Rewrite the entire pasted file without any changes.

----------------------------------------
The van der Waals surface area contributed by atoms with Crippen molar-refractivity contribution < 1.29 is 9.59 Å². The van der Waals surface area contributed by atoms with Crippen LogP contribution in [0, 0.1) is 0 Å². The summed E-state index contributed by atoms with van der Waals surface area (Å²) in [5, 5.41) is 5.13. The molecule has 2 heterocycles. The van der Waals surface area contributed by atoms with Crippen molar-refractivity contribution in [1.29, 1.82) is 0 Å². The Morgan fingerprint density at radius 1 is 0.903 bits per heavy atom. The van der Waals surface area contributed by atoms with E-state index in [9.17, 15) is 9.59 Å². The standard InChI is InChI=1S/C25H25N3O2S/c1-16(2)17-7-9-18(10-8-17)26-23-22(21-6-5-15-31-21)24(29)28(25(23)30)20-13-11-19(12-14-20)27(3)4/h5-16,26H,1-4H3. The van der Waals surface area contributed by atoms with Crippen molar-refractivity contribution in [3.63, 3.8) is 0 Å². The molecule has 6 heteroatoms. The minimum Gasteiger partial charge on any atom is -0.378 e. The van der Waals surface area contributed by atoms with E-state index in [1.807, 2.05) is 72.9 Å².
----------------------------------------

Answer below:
The van der Waals surface area contributed by atoms with Crippen molar-refractivity contribution < 1.29 is 9.59 Å². The van der Waals surface area contributed by atoms with Crippen LogP contribution in [0, 0.1) is 0 Å². The summed E-state index contributed by atoms with van der Waals surface area (Å²) in [5, 5.41) is 5.13. The molecule has 2 heterocycles. The van der Waals surface area contributed by atoms with Crippen molar-refractivity contribution in [1.29, 1.82) is 0 Å². The Morgan fingerprint density at radius 1 is 0.903 bits per heavy atom. The van der Waals surface area contributed by atoms with E-state index in [9.17, 15) is 9.59 Å². The standard InChI is InChI=1S/C25H25N3O2S/c1-16(2)17-7-9-18(10-8-17)26-23-22(21-6-5-15-31-21)24(29)28(25(23)30)20-13-11-19(12-14-20)27(3)4/h5-16,26H,1-4H3. The van der Waals surface area contributed by atoms with Crippen molar-refractivity contribution in [3.63, 3.8) is 0 Å². The molecule has 6 heteroatoms. The minimum Gasteiger partial charge on any atom is -0.378 e. The van der Waals surface area contributed by atoms with E-state index in [1.807, 2.05) is 72.9 Å².